It’s not possible to write about nature without including a lot of information about yourself. Race, gender, class, and personal history will inform what you say, even if nature is supposed to be free of such concerns—in fact, particularly because it is supposed to be free of them.

    If you’re sad about the disappearance of a landscape or the local extinction of a creature, think about why exactly you are mourning them. It’s not going to be entirely conservation-led, nor simply a fascinating instantiation of an aspect of environmental philosophy. Do not shy away from the specificity of how you, as an individual, feel. If you mourn something, if you can communicate that loss, the reader can mourn with you.

    But sometimes it’s not.

    Sometimes it’s not about you. Encountering an animal is always a strange experience; they’re built of all the things you have learned about them, from books, television, magazines, conversations, images. But behind all those is a self-willed, non-human entity that exists in its own umwelten, its own life-world. Animals aren’t just repositories for human meanings, even if we unthinkingly use them to reflect our own selves and concerns. They are always more, always reminders that the world does not exist for us alone. They resist us. Behind all our human clutter, they are entirely, and perfectly, themselves.

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    Be specific.

    The great English nature writer Richard Mabey has written beautifully on this. He quoted John Fowles’s suggestion that the name of a creature is a “pane of dirty glass between you and it” and then took righteous and blistering exception to it. “It seems to me,” he explained, “that naming a plant … is a gesture of respect towards its individuality, its distinction from the generalized green blur.”

    His observation has extreme salience in terms of our understanding of biodiversity loss. As Barry Lopez wrote in his essay “The Stone Horse,” you have to be able to make such distinctions “to be able to talk clearly about the world.” Ryegrass monoculture and a verdant meadow are both green blurs, but one supports a complex wealth of lives and one does not. You can’t comprehend what is under threat, what has already gone missing, what we should fight to restore, unless you can see those differences.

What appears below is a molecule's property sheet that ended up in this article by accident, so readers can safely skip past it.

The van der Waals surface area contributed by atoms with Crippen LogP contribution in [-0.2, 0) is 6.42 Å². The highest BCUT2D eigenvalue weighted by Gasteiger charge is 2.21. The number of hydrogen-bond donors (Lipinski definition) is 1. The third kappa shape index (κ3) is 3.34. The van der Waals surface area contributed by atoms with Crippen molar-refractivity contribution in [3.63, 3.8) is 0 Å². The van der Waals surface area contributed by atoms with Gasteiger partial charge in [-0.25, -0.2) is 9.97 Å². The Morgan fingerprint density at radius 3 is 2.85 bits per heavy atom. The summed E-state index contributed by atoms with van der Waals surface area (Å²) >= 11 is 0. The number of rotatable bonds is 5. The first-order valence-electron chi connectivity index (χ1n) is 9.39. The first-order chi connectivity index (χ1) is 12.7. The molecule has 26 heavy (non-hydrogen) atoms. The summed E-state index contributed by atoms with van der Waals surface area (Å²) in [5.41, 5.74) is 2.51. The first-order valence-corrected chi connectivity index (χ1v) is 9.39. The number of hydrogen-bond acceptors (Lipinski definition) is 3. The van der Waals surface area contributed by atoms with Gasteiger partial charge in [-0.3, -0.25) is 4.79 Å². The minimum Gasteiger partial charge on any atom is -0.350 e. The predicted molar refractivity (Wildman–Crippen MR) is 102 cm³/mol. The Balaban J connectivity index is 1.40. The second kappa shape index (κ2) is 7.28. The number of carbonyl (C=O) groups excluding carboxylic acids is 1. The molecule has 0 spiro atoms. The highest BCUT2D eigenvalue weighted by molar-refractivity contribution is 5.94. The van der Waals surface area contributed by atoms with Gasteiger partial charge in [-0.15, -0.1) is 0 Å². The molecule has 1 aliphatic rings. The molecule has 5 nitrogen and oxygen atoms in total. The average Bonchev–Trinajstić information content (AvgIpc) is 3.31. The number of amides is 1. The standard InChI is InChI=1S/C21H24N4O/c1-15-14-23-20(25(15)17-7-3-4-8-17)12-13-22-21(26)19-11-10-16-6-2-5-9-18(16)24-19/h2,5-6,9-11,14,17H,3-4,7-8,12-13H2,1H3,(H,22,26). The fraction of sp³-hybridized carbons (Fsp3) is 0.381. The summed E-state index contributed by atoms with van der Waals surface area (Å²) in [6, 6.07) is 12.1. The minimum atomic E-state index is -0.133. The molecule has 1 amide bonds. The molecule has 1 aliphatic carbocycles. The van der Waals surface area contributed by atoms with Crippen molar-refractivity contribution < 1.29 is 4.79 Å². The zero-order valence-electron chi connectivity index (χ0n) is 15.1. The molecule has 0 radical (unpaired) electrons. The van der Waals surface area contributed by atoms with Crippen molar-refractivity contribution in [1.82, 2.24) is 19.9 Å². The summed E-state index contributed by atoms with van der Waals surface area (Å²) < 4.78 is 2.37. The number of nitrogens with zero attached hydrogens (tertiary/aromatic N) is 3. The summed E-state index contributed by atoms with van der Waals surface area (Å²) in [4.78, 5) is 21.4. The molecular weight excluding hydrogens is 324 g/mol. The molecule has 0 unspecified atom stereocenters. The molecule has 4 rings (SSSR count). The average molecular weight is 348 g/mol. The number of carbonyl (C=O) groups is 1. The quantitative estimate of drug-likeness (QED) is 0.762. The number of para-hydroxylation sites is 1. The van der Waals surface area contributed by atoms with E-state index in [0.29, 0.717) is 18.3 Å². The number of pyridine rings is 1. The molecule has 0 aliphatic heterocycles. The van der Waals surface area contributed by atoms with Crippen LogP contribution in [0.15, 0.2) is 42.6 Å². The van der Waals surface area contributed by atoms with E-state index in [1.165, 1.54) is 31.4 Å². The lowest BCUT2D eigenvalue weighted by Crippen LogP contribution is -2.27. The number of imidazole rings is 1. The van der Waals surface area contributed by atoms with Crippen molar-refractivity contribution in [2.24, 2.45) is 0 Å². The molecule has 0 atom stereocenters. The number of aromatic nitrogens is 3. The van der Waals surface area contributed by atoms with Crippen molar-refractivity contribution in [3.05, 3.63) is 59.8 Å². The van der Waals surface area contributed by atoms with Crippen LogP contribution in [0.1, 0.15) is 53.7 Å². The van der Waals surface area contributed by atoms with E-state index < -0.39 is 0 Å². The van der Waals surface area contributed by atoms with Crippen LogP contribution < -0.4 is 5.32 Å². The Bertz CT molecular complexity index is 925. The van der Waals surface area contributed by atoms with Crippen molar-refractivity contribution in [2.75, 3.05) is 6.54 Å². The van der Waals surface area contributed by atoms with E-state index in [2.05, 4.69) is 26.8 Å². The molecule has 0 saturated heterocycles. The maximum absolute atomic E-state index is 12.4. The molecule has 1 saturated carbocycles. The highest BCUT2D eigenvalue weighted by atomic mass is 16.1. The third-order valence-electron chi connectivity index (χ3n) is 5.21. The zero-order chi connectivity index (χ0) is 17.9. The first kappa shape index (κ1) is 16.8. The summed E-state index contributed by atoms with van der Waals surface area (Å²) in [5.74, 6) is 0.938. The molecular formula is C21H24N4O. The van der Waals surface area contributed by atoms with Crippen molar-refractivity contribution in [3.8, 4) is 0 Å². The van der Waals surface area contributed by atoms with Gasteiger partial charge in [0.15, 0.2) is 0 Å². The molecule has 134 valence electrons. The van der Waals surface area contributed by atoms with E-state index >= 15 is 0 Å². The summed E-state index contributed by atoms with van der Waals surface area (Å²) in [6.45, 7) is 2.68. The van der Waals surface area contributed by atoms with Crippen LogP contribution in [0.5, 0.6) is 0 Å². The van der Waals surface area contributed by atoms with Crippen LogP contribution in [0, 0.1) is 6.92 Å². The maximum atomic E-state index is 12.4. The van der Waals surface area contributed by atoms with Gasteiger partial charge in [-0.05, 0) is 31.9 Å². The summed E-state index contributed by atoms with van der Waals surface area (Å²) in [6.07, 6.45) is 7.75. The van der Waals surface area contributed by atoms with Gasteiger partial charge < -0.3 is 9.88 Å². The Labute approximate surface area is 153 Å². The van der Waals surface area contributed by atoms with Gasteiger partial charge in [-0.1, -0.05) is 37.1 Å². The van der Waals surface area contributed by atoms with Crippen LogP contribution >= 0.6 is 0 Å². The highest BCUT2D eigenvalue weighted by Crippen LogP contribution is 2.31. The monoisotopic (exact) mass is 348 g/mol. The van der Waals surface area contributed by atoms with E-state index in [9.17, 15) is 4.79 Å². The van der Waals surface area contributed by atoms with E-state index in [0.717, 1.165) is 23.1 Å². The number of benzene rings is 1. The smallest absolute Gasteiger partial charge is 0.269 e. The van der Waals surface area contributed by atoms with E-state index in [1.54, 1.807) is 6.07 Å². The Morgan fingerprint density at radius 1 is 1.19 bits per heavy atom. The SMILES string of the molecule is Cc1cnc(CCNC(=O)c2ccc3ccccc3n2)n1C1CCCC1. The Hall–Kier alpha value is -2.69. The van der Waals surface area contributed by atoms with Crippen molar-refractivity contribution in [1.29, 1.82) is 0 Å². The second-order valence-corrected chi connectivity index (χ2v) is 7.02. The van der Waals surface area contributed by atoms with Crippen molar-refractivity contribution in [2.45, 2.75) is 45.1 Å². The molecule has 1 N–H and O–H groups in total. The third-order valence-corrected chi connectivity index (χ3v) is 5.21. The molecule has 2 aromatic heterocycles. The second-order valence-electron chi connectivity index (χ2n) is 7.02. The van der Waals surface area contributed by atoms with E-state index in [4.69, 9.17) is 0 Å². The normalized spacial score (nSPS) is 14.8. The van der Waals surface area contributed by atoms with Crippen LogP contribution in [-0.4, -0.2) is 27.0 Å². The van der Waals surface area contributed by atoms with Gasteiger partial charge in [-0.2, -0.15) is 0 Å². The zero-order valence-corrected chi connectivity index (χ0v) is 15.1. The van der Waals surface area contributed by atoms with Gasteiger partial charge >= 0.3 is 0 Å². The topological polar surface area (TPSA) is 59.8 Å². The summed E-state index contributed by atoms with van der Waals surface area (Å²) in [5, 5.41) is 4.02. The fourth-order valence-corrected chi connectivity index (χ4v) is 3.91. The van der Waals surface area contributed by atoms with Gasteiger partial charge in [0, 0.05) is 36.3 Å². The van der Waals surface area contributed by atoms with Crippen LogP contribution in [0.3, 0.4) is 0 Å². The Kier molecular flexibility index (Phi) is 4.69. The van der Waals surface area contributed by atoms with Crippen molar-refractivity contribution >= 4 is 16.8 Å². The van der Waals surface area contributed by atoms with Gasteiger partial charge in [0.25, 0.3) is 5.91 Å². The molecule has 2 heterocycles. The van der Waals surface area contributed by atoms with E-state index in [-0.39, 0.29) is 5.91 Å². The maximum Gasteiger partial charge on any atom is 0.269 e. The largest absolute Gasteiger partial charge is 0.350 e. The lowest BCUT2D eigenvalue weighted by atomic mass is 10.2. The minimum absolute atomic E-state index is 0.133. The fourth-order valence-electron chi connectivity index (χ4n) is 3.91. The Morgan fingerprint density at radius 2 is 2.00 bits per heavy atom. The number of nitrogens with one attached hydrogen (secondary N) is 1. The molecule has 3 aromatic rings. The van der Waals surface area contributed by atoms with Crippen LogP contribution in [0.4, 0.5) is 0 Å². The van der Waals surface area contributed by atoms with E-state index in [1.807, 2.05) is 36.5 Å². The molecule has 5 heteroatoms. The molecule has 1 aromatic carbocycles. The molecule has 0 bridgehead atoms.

But not too specific.

    There’s joy in knowing things, and a delight in fine taxonomic distinctions. But one can go too far along the road of specificity. I’ve been known to fall into the nature-writers’ trap of wanting to demonstrate my expertise. I have fallen prey to the need to carefully look up the identities of various plants and insects and fungi I have seen so that I can state their names in a piece I’m writing. Then, one day, I realized that this is not honest, and neither is it generous. Say when you see something and you don’t know what it is. You can find out later, and you can write about that process too.

    Sometimes what you think you are writing about is not what you are writing about.

    I am sure this happens to everyone who’s tried to write anything, and particularly writers like me, who tend not to plan pieces but work on them organically (it’s inefficient, but I don’t seem to be able to do it any other way). It took me a long time to understand that sometimes, when I thought I was writing about ibises, I was really writing about homesickness, or when I thought I was writing about homesickness, what I was really writing about was ibises.

    Homes, not spiders; loneliness, not riparian forest. I learned to listen very carefully to what was going on between the lines, to always pay attention to what the words in front of you are really saying. It’s never too late to stop and start again (unless you’re on deadline).


    Helen Macdonald’s essay collection, Vesper Flights, is available now.

    Helen Macdonald
    Helen Macdonald
    Helen Macdonald is a writer, poet, illustrator and naturalist, and an affiliated research scholar at the Department of History and Philosophy of Science at the University of Cambridge. She is the author of the bestselling H Is for Hawk, as well as a cultural history of falcons, titled Falcon, and three collections of poetry, including Shaler’s Fish. Macdonald was a Research Fellow at Jesus College, Cambridge, has worked as a professional falconer, and has assisted with the management of raptor research and conservation projects across Eurasia. She now writes for the New York Times Magazine.